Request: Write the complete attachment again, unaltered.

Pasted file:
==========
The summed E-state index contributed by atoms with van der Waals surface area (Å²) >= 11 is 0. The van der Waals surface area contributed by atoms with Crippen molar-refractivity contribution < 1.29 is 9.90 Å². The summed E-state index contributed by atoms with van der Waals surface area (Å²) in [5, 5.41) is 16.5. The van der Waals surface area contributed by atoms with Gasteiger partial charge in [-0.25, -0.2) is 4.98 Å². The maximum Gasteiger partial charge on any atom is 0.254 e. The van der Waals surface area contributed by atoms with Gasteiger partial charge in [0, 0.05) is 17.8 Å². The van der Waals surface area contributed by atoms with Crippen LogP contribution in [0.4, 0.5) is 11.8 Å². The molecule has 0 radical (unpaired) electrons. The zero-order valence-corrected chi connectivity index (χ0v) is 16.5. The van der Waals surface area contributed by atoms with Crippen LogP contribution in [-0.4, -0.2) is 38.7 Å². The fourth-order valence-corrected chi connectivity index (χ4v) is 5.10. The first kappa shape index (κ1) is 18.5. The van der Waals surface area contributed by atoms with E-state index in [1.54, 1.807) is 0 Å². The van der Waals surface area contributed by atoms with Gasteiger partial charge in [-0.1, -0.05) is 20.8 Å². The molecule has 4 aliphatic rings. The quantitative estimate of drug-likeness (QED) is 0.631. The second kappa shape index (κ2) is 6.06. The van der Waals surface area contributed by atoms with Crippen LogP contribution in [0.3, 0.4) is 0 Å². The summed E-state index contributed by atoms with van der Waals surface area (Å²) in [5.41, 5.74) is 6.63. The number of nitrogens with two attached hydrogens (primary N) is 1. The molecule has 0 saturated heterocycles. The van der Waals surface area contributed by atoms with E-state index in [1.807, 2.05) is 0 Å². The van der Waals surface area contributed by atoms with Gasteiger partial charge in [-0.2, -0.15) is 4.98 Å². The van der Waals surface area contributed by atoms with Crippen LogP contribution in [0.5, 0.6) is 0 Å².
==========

The summed E-state index contributed by atoms with van der Waals surface area (Å²) >= 11 is 0. The van der Waals surface area contributed by atoms with Crippen molar-refractivity contribution < 1.29 is 9.90 Å². The summed E-state index contributed by atoms with van der Waals surface area (Å²) in [5, 5.41) is 16.5. The van der Waals surface area contributed by atoms with Gasteiger partial charge in [-0.25, -0.2) is 4.98 Å². The maximum Gasteiger partial charge on any atom is 0.254 e. The van der Waals surface area contributed by atoms with Gasteiger partial charge in [0, 0.05) is 17.8 Å². The van der Waals surface area contributed by atoms with Crippen LogP contribution in [0.4, 0.5) is 11.8 Å². The molecule has 0 radical (unpaired) electrons. The zero-order valence-corrected chi connectivity index (χ0v) is 16.5. The van der Waals surface area contributed by atoms with Crippen LogP contribution in [-0.4, -0.2) is 38.7 Å². The fourth-order valence-corrected chi connectivity index (χ4v) is 5.10. The first kappa shape index (κ1) is 18.5. The van der Waals surface area contributed by atoms with E-state index in [1.54, 1.807) is 0 Å². The van der Waals surface area contributed by atoms with Gasteiger partial charge in [-0.1, -0.05) is 20.8 Å². The molecule has 4 aliphatic rings. The quantitative estimate of drug-likeness (QED) is 0.631. The second kappa shape index (κ2) is 6.06. The van der Waals surface area contributed by atoms with Crippen LogP contribution in [0.3, 0.4) is 0 Å². The summed E-state index contributed by atoms with van der Waals surface area (Å²) in [5.41, 5.74) is 6.63. The number of nitrogens with two attached hydrogens (primary N) is 1. The molecule has 0 saturated heterocycles. The van der Waals surface area contributed by atoms with E-state index in [1.807, 2.05) is 0 Å². The van der Waals surface area contributed by atoms with Gasteiger partial charge in [-0.2, -0.15) is 4.98 Å². The van der Waals surface area contributed by atoms with Crippen LogP contribution in [0.5, 0.6) is 0 Å².